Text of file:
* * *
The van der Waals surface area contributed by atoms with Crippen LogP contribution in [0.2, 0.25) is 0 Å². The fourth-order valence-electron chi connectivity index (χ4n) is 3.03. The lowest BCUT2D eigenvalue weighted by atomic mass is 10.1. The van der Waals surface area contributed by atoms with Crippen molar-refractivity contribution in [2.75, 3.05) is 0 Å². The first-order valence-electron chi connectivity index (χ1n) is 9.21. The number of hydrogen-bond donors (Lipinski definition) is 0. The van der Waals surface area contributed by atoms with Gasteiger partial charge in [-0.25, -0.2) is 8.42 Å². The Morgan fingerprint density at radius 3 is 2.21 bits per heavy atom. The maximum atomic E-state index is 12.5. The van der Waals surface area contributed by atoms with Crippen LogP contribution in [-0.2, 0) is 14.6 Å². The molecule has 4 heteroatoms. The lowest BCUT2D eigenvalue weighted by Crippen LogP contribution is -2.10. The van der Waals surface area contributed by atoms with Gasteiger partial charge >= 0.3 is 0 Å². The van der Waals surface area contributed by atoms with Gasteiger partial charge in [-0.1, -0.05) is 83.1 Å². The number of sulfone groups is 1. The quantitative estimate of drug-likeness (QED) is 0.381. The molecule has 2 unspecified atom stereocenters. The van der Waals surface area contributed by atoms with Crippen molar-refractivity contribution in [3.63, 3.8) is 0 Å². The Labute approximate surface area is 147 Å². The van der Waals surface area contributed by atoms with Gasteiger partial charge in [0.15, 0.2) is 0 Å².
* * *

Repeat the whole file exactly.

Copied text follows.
The van der Waals surface area contributed by atoms with Crippen LogP contribution in [0.2, 0.25) is 0 Å². The fourth-order valence-electron chi connectivity index (χ4n) is 3.03. The lowest BCUT2D eigenvalue weighted by atomic mass is 10.1. The van der Waals surface area contributed by atoms with Crippen molar-refractivity contribution in [2.75, 3.05) is 0 Å². The first-order valence-electron chi connectivity index (χ1n) is 9.21. The number of hydrogen-bond donors (Lipinski definition) is 0. The van der Waals surface area contributed by atoms with Gasteiger partial charge in [-0.25, -0.2) is 8.42 Å². The Morgan fingerprint density at radius 3 is 2.21 bits per heavy atom. The maximum atomic E-state index is 12.5. The van der Waals surface area contributed by atoms with Crippen LogP contribution in [-0.2, 0) is 14.6 Å². The molecule has 4 heteroatoms. The lowest BCUT2D eigenvalue weighted by Crippen LogP contribution is -2.10. The van der Waals surface area contributed by atoms with Gasteiger partial charge >= 0.3 is 0 Å². The van der Waals surface area contributed by atoms with Gasteiger partial charge in [-0.1, -0.05) is 83.1 Å². The number of sulfone groups is 1. The quantitative estimate of drug-likeness (QED) is 0.381. The molecule has 2 unspecified atom stereocenters. The van der Waals surface area contributed by atoms with Crippen molar-refractivity contribution in [3.63, 3.8) is 0 Å². The Labute approximate surface area is 147 Å². The van der Waals surface area contributed by atoms with Gasteiger partial charge in [0.15, 0.2) is 0 Å².